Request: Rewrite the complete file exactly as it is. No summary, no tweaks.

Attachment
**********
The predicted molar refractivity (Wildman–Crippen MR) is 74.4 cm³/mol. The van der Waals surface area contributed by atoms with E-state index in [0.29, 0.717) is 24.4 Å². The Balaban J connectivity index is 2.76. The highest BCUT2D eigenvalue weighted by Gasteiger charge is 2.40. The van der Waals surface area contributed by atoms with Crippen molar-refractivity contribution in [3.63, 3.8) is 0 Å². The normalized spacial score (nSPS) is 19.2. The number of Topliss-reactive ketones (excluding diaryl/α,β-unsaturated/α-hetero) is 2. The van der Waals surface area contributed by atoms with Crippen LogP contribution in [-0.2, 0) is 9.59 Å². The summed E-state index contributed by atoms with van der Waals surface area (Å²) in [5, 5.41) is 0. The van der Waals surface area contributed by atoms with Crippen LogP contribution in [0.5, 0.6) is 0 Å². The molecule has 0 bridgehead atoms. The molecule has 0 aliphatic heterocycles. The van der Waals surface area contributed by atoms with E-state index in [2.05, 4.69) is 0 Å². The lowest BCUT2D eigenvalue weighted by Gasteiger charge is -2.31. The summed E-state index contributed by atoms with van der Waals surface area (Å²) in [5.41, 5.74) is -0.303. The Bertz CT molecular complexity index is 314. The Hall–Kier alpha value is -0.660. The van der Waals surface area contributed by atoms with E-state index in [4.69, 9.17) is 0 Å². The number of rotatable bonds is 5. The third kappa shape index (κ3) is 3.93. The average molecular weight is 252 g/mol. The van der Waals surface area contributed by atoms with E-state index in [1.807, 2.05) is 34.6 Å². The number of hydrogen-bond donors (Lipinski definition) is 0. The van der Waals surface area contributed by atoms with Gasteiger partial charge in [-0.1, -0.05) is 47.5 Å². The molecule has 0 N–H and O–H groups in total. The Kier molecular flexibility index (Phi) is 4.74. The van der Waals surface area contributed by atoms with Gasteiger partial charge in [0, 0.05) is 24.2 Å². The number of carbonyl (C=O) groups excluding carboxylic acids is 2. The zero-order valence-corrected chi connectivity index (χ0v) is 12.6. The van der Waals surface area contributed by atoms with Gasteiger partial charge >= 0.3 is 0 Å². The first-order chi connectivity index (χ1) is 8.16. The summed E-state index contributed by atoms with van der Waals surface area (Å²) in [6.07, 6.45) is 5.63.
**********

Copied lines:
The predicted molar refractivity (Wildman–Crippen MR) is 74.4 cm³/mol. The van der Waals surface area contributed by atoms with E-state index in [0.29, 0.717) is 24.4 Å². The Balaban J connectivity index is 2.76. The highest BCUT2D eigenvalue weighted by Gasteiger charge is 2.40. The van der Waals surface area contributed by atoms with Crippen molar-refractivity contribution in [3.63, 3.8) is 0 Å². The normalized spacial score (nSPS) is 19.2. The number of Topliss-reactive ketones (excluding diaryl/α,β-unsaturated/α-hetero) is 2. The van der Waals surface area contributed by atoms with Crippen LogP contribution in [-0.2, 0) is 9.59 Å². The summed E-state index contributed by atoms with van der Waals surface area (Å²) in [5, 5.41) is 0. The van der Waals surface area contributed by atoms with Crippen LogP contribution in [0.5, 0.6) is 0 Å². The molecule has 0 bridgehead atoms. The molecule has 0 aliphatic heterocycles. The van der Waals surface area contributed by atoms with E-state index in [2.05, 4.69) is 0 Å². The lowest BCUT2D eigenvalue weighted by Gasteiger charge is -2.31. The summed E-state index contributed by atoms with van der Waals surface area (Å²) in [5.41, 5.74) is -0.303. The Bertz CT molecular complexity index is 314. The Hall–Kier alpha value is -0.660. The van der Waals surface area contributed by atoms with E-state index in [4.69, 9.17) is 0 Å². The number of rotatable bonds is 5. The third kappa shape index (κ3) is 3.93. The average molecular weight is 252 g/mol. The van der Waals surface area contributed by atoms with E-state index in [1.807, 2.05) is 34.6 Å². The number of hydrogen-bond donors (Lipinski definition) is 0. The van der Waals surface area contributed by atoms with Gasteiger partial charge in [-0.1, -0.05) is 47.5 Å². The molecule has 0 N–H and O–H groups in total. The Kier molecular flexibility index (Phi) is 4.74. The van der Waals surface area contributed by atoms with Gasteiger partial charge in [0, 0.05) is 24.2 Å². The number of carbonyl (C=O) groups excluding carboxylic acids is 2. The zero-order valence-corrected chi connectivity index (χ0v) is 12.6. The van der Waals surface area contributed by atoms with Gasteiger partial charge >= 0.3 is 0 Å². The first-order chi connectivity index (χ1) is 8.16. The summed E-state index contributed by atoms with van der Waals surface area (Å²) in [6.07, 6.45) is 5.63.